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Arts & Culture

Artist on Artist: Gary Sweeney interviews James Cobb

Photo: Courtesy photo, License: N/A

Courtesy photo

James Cobb “with ants” (left) and a very uncomfortable Gary Sweeney

I can never get enough of James Cobb’s artwork. He’s yet another local artist whose work is extremely smart, complex and underappreciated. At a stage in his life where many artists are happy to coast along, James continues to explore and expand his work, and his recent experiments with printmaking from files are drop-dead gorgeous. His work is that rare and refreshing combination of intelligence and craftsmanship.

I’m not a big believer in cosmic coincidences, but while interviewing James, I was struck by some eerie parallels in our lives (cue The Twilight Zone music): We both grew up drawing Big Daddy Roth and Murph the Surf cartoons. We were both heavily involved in the Mail Art movement of the ’70s. His brother is a surfing buddy of my best friend from college. I was in Eugene, Ore., the summer he moved there. In the first exhibit I was in with him, at the old Wong Spot, we both showed paintings featuring tattoo images.

I caught up with him at his home studio.

Most of the artists I’ve interviewed set a course toward a career in art at an early age, then focused on a calculated path towards that goal. You seem to have sort of drifted into an art career rather late in life. How’d that happen?

Yes, drifted. Although I loved to draw, and did so constantly growing up, I had no real awareness of art beyond the likes of Big Daddy Roth, Murph the Surf and the rock posters of the Fillmore and Avalon Ballrooms. It was the rock poster art I aspired to create—work that cobbled together music, general weirdness and deviance, with some social commentary. A heady mix.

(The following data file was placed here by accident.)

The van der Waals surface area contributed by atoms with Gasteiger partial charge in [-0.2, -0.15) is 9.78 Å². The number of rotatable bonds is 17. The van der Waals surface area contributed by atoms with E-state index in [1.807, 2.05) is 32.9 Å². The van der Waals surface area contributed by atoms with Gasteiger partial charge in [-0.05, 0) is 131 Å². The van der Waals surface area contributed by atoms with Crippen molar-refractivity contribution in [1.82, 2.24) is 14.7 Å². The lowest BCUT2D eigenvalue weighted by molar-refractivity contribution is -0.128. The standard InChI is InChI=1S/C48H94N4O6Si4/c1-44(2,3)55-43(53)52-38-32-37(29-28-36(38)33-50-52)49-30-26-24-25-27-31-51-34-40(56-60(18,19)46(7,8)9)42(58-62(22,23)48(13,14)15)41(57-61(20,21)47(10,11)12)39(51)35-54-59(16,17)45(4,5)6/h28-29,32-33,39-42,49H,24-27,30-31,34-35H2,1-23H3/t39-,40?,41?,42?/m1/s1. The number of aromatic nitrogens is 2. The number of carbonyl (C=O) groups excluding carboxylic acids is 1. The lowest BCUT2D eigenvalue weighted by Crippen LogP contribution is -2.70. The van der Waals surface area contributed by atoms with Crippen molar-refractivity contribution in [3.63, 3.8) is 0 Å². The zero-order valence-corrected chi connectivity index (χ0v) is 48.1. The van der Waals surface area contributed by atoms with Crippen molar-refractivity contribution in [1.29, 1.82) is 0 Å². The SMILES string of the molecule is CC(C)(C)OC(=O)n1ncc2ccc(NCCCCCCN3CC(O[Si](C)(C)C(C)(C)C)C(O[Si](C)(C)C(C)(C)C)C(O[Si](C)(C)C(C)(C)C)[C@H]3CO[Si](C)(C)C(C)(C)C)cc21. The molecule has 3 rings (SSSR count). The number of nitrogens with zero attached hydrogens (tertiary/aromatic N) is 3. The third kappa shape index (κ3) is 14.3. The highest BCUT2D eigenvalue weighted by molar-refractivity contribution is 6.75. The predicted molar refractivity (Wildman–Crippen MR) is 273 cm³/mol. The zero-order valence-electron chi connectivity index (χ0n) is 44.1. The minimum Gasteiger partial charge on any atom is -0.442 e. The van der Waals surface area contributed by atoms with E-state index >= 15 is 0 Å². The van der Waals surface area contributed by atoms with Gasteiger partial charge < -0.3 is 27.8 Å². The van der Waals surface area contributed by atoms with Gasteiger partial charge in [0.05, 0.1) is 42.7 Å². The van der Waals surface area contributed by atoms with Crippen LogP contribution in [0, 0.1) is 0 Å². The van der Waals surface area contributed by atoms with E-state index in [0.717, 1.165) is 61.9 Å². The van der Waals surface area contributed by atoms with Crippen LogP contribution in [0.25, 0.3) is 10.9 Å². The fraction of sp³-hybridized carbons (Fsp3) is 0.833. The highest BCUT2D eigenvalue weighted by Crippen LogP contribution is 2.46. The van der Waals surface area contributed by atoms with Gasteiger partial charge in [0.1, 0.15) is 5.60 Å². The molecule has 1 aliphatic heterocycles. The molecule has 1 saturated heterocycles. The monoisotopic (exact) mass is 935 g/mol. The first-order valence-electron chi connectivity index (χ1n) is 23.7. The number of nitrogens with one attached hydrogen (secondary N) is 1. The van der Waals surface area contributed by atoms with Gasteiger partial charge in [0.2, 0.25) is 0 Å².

I was introduced to a much broader overview of art, history, practice and possibilities through my wife, Rhoda, who I met as Rhoda Mappo in Eugene, Ore., in the late ’70s. She was an active artist who, at the time, was deeply immersed in Mail Art. I leapt right into it and spent much of the next decade networking, collaborating, exhibiting and eventually world-traveling to meet a number of fellow Mail Artists. I eventually entered into an art “career” as an experiment, basically, to see if there was any potential for a compromise-free marriage between my drive to work visually and income generation.

Were there one or two decisions you made that completely changed the course of your life? 

Floating along seemed just fine. Remember, you and I came of age in a time of substantial economic security. I didn’t have much fear of unemployment—didn’t have much fear, period. I think there have been a few decisions that changed the course of my life. Going to technical school and studying drafting and then working as a draftsman was an important skill set and experience for me. Involving myself in a very iconoclastic aspect of the art world, Mail Art, was a major turning point. Another decision that proved important was moving  to Texas. I began my art “career” experiment here in San Antonio without any clue that Texas was one of the better places to be conducting that experiment. Though the art scene in Texas seemed straighter, the gallery scene was where it was at. With a number of large cities and a decent collector base, Texas was a happy accident for me.

The Arts Issue
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